The Muse and Me, Part Two


I wouldn’t blame anyone who read last week’s post if they thought, “Man, that’s a bit airy-fairy, ain’t it?”

Lemme answer by getting even more airy-fairy.

Philip Roth

Philip Roth

Consider this artist’s body of work:


Goodbye, Columbus

Portnoy’s Complaint

My Life as a Man

The Professor of Desire

The Ghost Writer

Zuckerman Unbound

The Counterlife

Sabbath’s Theater

American Pastoral

The Human Stain

The Plot Against America


The Humbling


Clearly there’s a theme here. Without doubt Philip Roth is dealing with a unified, ongoing issue. He’s examining this theme from every angle, playing games with it, turning it inside-out and upside-down.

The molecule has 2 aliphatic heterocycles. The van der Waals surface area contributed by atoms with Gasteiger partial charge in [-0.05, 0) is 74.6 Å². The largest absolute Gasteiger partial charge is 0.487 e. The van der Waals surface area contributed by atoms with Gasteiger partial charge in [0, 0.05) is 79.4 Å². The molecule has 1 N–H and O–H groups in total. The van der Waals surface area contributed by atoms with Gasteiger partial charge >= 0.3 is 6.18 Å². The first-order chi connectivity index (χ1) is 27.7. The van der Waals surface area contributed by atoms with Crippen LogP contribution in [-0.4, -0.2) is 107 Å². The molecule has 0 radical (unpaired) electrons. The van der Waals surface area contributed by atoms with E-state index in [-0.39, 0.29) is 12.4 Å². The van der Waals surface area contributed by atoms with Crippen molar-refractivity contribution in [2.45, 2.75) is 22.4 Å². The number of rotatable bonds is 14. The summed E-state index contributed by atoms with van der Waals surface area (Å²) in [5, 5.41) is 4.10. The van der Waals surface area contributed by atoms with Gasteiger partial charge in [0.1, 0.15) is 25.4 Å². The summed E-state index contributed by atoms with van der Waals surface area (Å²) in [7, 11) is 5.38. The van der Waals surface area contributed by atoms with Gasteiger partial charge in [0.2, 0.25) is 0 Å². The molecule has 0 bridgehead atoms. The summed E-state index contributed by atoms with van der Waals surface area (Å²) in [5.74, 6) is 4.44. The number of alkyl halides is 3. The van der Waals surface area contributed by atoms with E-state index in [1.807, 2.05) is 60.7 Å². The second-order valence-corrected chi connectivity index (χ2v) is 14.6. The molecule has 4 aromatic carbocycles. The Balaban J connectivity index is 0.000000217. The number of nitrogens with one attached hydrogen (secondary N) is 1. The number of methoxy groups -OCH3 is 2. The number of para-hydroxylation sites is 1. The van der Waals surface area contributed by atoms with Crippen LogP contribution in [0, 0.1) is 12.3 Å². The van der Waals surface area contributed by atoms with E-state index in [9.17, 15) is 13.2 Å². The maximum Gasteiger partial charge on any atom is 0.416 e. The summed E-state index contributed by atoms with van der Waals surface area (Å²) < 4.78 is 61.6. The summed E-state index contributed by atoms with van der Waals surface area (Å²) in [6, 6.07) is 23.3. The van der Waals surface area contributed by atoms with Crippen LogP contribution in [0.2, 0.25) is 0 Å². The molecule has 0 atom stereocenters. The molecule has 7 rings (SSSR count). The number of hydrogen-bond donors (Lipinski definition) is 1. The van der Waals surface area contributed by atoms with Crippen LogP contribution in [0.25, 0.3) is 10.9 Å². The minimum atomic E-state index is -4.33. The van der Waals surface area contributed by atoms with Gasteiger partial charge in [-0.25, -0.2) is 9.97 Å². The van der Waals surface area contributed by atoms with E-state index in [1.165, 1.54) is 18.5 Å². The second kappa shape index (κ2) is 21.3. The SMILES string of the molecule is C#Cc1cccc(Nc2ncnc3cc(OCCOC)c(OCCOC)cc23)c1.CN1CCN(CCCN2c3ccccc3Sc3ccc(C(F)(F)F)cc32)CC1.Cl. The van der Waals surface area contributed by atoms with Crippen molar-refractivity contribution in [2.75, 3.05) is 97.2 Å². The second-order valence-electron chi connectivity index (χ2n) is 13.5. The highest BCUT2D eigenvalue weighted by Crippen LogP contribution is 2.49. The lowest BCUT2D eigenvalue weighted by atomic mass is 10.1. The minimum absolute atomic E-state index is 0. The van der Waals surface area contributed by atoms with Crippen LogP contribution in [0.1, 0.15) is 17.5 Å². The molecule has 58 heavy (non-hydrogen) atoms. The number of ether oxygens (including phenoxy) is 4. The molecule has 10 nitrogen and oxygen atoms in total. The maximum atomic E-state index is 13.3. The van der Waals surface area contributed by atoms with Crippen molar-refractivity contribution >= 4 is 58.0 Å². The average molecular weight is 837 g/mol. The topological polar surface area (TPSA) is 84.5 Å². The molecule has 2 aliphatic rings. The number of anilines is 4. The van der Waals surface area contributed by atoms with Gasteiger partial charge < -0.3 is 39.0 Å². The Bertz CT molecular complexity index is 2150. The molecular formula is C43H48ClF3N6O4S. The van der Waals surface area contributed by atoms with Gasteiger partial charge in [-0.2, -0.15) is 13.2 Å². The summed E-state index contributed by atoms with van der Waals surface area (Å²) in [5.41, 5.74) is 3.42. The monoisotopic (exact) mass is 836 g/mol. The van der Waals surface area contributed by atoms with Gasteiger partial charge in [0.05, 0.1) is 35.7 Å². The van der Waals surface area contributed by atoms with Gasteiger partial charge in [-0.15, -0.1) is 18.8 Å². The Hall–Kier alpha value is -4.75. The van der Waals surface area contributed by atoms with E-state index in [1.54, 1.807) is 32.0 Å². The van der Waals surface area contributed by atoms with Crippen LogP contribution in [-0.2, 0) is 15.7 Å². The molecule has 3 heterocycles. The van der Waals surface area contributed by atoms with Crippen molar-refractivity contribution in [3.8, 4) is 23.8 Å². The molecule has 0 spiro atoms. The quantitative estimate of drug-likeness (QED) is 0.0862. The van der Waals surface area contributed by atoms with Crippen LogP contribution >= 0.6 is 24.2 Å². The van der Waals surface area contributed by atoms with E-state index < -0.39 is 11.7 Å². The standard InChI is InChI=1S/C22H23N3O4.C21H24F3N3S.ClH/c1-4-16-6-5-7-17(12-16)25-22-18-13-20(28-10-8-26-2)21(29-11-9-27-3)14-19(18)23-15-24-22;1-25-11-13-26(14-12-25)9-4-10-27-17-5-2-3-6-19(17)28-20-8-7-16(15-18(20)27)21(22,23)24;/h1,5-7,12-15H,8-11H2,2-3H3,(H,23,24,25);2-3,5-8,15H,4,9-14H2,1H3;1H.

How about this artist?


Born to Run

Darkness on the Edge of Town

The River


Born in the U.S.A.

Tunnel of Love

Human Touch

Lucky Town

The Ghost of Tom Joad

Working on a Dream

Wrecking Ball

High Hopes


The Muse’s fingerprints, to me, are all over both bodies of work.

But why?

What’s her purpose? Why is she doing this? We can agree, can’t we, that the world is a better place because Philip Roth wrote the books he wrote and Bruce Springsteen recorded the songs he recorded?

So something positive is going on.

Why did American Pastoral come after Zuckerman Unbound? Why did The River follow Darkness on the Edge of Town?

The artists are evolving, aren’t they?

Or, looked at another way, why didn’t Philip Roth write Beloved or The Color Purple? Why didn’t the Boss record Blood on the Tracks?